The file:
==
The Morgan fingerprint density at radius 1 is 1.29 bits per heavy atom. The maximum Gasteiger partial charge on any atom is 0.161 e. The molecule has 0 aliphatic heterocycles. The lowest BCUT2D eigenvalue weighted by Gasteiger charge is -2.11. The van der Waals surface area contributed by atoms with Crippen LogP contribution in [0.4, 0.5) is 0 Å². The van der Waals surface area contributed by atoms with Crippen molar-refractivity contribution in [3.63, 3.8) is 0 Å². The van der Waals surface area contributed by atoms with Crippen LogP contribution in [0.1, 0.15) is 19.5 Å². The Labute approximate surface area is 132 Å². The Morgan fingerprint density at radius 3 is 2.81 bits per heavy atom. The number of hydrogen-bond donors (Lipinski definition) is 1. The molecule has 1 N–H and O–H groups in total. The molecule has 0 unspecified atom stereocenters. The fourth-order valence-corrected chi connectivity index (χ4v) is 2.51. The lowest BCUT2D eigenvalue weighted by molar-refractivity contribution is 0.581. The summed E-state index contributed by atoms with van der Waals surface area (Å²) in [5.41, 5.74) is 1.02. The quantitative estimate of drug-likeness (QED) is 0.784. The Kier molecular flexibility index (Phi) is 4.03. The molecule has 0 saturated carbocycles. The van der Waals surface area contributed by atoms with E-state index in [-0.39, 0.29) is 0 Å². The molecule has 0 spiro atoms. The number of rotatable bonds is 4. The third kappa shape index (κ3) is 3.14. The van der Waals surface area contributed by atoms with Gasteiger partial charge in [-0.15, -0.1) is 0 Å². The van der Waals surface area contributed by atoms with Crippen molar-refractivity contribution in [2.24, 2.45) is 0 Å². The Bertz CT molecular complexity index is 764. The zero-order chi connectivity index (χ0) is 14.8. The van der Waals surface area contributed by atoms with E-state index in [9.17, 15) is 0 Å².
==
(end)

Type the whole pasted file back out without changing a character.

The Morgan fingerprint density at radius 1 is 1.29 bits per heavy atom. The maximum Gasteiger partial charge on any atom is 0.161 e. The molecule has 0 aliphatic heterocycles. The lowest BCUT2D eigenvalue weighted by Gasteiger charge is -2.11. The van der Waals surface area contributed by atoms with Crippen LogP contribution in [0.4, 0.5) is 0 Å². The van der Waals surface area contributed by atoms with Crippen molar-refractivity contribution in [3.63, 3.8) is 0 Å². The van der Waals surface area contributed by atoms with Crippen LogP contribution in [0.1, 0.15) is 19.5 Å². The Labute approximate surface area is 132 Å². The Morgan fingerprint density at radius 3 is 2.81 bits per heavy atom. The number of hydrogen-bond donors (Lipinski definition) is 1. The molecule has 1 N–H and O–H groups in total. The molecule has 0 unspecified atom stereocenters. The fourth-order valence-corrected chi connectivity index (χ4v) is 2.51. The lowest BCUT2D eigenvalue weighted by molar-refractivity contribution is 0.581. The summed E-state index contributed by atoms with van der Waals surface area (Å²) in [5.41, 5.74) is 1.02. The quantitative estimate of drug-likeness (QED) is 0.784. The Kier molecular flexibility index (Phi) is 4.03. The molecule has 0 saturated carbocycles. The van der Waals surface area contributed by atoms with E-state index in [-0.39, 0.29) is 0 Å². The molecule has 0 spiro atoms. The number of rotatable bonds is 4. The third kappa shape index (κ3) is 3.14. The van der Waals surface area contributed by atoms with Gasteiger partial charge in [-0.15, -0.1) is 0 Å². The van der Waals surface area contributed by atoms with Crippen molar-refractivity contribution in [2.24, 2.45) is 0 Å². The Bertz CT molecular complexity index is 764. The zero-order chi connectivity index (χ0) is 14.8. The van der Waals surface area contributed by atoms with E-state index in [9.17, 15) is 0 Å².